# What is the oxidation number of sulfur in "NaHSO"_4?

Nov 13, 2015

$+ 6$

#### Explanation:

Sodium hydrogen sulfate, ${\text{NaHSO}}_{4}$, is an ionic compound made up of sodium cations, ${\text{Na}}^{+}$, and hydrogen sulfate anions, ${\text{HSO}}_{4}^{-}$.

The oxidation state of sulfur can thus be determined by looking at the oxidation states of the two other elements that make up the hydrogen sulfate anion, hydrogen and oxygen.

Since you're dealing with a polyatomic ion, you know that the sum of the oxidation states of each individual atom that makes up the anion must add up to give the charge, which in this case is $\left(1 -\right)$.

Oxygen will almost always have an oxidation state of $- 2$, and this case is no exception. Likewise, hydrogen will almost always have an oxidation number equal to $+ 1$, as is the case here.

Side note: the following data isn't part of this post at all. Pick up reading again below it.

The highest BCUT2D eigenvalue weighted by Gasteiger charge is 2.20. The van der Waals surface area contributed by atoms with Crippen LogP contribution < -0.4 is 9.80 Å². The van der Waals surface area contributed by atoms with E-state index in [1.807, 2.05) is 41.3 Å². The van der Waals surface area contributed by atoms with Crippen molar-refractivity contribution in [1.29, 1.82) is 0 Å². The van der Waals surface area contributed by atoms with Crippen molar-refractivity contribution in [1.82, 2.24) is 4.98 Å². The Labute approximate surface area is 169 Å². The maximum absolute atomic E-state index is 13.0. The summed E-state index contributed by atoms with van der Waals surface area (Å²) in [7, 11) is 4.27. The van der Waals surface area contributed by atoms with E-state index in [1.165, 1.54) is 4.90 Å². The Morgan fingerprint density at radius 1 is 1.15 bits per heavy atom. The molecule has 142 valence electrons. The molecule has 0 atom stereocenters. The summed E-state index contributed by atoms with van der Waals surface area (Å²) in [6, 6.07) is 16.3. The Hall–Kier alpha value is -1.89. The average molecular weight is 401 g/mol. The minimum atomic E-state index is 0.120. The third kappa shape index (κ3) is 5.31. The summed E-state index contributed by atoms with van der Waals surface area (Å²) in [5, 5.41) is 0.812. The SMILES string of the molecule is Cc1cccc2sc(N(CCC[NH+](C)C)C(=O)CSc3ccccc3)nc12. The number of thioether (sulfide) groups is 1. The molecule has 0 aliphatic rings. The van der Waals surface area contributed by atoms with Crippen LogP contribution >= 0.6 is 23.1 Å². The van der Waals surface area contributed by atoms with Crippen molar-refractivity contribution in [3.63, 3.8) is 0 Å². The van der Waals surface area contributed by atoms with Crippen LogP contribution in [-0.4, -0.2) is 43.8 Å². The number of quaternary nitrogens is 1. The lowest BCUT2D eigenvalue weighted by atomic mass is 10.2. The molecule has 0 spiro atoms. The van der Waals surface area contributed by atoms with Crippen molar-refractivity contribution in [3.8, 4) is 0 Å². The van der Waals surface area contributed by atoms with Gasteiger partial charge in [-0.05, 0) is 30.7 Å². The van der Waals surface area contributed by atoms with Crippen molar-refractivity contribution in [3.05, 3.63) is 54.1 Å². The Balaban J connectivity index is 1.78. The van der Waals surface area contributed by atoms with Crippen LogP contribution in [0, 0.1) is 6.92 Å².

This means that you have

${\overbrace{+ 1 \times 1}}^{\textcolor{b l u e}{\text{one H atom")) + overbrace(ON_"S")^(color(blue)("one S atom")) + overbrace(4 xx (-2))^(color(blue)("four O atoms}}} = - 1$

$O {N}_{\text{S}} = - 1 - 1 + 8 = \textcolor{g r e e n}{+ 6}$

The oxidation state of sulfur in sodium hydrogen sulfate is $+ 6$.